Wednesday, January 12, 2011

Stop, stop, stop, stop hurting America's movies

The A.V. Club is reporting that Hollywood's latest arcade-inspired abortion to be foisted upon unsuspecting Americans is an adaptation of Atari's I-guess-you-can-call-it-legendary Missile Command. I know what you're thinking: the game must have some heretofore unrevealed backstory involving political intrigue or offer philosophical musings on the role of artificial intelligence in national defense, a la Philip K. Dick.

Well, fictional reader, you're dead wrong. Missile Command is still the arcade game probably none of our readers remember playing at the arcade where you use the trackball to shoot down a never-ending stream of ballistic missiles from what the A.V. Club calls the "vaguely mammarian" command center (that means it looks like a tit). It's a relic from a time when video game storytelling was considered sophisticated if the games, you know, had a story.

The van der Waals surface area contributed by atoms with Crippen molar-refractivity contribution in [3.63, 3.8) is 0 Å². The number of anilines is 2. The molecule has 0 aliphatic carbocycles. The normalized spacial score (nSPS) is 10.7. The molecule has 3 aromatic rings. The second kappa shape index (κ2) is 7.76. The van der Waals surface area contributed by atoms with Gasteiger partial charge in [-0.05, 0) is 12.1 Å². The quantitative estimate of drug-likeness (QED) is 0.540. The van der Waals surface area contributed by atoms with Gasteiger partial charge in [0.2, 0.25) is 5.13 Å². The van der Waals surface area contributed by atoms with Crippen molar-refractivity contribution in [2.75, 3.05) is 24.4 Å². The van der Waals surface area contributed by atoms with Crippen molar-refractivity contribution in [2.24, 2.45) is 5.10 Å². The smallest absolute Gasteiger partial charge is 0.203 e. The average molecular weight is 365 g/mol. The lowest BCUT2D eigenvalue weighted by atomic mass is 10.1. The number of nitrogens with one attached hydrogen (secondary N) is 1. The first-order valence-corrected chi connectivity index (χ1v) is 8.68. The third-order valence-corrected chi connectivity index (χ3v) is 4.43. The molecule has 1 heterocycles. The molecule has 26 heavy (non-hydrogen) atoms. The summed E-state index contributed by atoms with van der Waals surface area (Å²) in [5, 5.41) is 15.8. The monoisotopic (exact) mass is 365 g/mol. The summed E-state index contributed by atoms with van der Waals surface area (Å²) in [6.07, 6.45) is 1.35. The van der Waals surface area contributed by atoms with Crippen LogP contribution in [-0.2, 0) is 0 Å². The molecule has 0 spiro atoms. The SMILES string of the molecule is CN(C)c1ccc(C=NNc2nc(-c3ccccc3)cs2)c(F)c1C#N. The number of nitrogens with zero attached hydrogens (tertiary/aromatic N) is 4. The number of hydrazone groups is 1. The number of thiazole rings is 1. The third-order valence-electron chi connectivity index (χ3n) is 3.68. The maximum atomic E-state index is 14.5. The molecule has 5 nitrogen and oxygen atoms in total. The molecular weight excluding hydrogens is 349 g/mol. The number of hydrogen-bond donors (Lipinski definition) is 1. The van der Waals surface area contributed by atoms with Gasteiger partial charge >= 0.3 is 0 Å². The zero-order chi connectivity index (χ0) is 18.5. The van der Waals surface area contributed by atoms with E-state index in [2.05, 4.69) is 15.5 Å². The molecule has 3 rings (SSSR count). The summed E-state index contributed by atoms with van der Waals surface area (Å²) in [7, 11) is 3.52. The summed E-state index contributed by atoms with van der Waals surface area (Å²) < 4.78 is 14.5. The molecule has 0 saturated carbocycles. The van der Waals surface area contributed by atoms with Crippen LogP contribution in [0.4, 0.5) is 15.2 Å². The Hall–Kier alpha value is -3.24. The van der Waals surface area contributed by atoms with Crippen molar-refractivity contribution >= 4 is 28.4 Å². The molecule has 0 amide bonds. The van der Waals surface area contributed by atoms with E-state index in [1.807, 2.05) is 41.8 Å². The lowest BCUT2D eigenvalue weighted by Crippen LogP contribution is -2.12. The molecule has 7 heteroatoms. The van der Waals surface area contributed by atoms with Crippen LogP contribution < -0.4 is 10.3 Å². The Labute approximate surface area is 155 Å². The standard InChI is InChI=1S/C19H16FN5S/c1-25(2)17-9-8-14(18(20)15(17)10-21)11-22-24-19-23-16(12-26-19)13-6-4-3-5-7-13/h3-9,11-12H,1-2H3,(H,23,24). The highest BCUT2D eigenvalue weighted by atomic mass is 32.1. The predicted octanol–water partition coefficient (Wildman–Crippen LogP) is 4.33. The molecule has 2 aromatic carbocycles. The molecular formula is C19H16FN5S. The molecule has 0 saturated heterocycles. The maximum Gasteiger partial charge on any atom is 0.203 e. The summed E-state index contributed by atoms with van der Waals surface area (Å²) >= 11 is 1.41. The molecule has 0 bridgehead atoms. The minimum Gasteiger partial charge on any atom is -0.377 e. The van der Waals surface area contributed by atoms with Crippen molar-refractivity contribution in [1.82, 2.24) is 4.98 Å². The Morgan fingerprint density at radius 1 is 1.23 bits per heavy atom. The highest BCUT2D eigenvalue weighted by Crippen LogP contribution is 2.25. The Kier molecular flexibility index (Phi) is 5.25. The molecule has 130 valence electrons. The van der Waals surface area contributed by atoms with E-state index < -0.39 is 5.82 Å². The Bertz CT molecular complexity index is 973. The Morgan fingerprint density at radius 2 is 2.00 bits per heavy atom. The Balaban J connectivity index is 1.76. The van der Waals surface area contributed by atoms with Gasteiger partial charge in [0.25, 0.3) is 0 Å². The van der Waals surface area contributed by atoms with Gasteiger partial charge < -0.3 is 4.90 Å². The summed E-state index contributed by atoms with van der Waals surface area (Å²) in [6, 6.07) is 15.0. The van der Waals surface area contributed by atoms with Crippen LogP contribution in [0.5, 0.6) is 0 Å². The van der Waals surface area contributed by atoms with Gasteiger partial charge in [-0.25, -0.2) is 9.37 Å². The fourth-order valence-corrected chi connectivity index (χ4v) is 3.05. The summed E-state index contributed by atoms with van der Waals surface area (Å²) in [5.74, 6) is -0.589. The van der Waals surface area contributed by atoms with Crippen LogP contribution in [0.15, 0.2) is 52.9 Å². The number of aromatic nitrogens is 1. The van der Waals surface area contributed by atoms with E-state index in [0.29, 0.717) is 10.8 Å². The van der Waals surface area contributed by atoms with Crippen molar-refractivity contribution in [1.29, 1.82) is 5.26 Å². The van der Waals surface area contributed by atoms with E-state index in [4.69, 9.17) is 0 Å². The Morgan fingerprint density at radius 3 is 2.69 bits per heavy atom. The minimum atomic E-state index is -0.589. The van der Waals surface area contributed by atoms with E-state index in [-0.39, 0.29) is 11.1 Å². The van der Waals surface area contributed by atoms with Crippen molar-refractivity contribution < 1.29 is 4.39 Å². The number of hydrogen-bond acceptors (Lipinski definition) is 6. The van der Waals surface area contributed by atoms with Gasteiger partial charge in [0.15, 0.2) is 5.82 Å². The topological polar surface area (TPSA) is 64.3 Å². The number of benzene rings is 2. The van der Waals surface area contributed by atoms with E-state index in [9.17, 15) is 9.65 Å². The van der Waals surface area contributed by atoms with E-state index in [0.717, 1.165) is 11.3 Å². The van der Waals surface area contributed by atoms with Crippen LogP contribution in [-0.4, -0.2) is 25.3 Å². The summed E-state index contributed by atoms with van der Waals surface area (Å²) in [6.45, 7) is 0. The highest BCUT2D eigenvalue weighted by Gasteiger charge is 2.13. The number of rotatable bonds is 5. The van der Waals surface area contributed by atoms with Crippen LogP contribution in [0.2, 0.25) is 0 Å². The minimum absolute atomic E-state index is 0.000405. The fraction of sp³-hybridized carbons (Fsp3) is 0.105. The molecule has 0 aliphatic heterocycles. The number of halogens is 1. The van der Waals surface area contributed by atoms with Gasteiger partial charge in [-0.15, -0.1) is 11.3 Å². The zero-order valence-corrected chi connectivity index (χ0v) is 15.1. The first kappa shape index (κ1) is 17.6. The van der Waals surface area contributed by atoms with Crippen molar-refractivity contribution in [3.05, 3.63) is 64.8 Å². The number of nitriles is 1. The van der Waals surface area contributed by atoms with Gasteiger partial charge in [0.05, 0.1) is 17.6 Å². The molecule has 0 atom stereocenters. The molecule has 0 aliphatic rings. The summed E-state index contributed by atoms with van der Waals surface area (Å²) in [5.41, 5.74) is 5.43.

So it's perplexing that 20th Century Fox has decided to adapt the game for film. Perplexing, but not altogether surprising. After all, it's the latest in a line of inexplicable adaptations of arcade games/properties with no discernible narrative, including Peter Berg's adaptation of Battleship (starring Rihanna and LIAM NEESON GAH HOW IS THIS A THING) and Asteroids. Screenwriters Matt Sazama and Burk Sharpless (apparently taking a break from antagonizing the Power Rangers) are slated to pen the script. They're responsible, by the way, for the upcoming reboot of Flash Gordon and the sure-to-not-defile-a-classic Dracula: Year Zero.

The whole thing seems completely unfathomable until you take a look at the producers' credits. Direct your complaints to Peter Chernin, the erstwhile COO of News Corp. and current corporate director of American Express. Who else could come up with such a terrifically shitty idea and have the money to bankroll it but a corporate mogul with no film experience?

Come on, Pete. Hollywood has enough of a problem making adaptations of video games with stories successful. Let's not make things even worse for ourselves.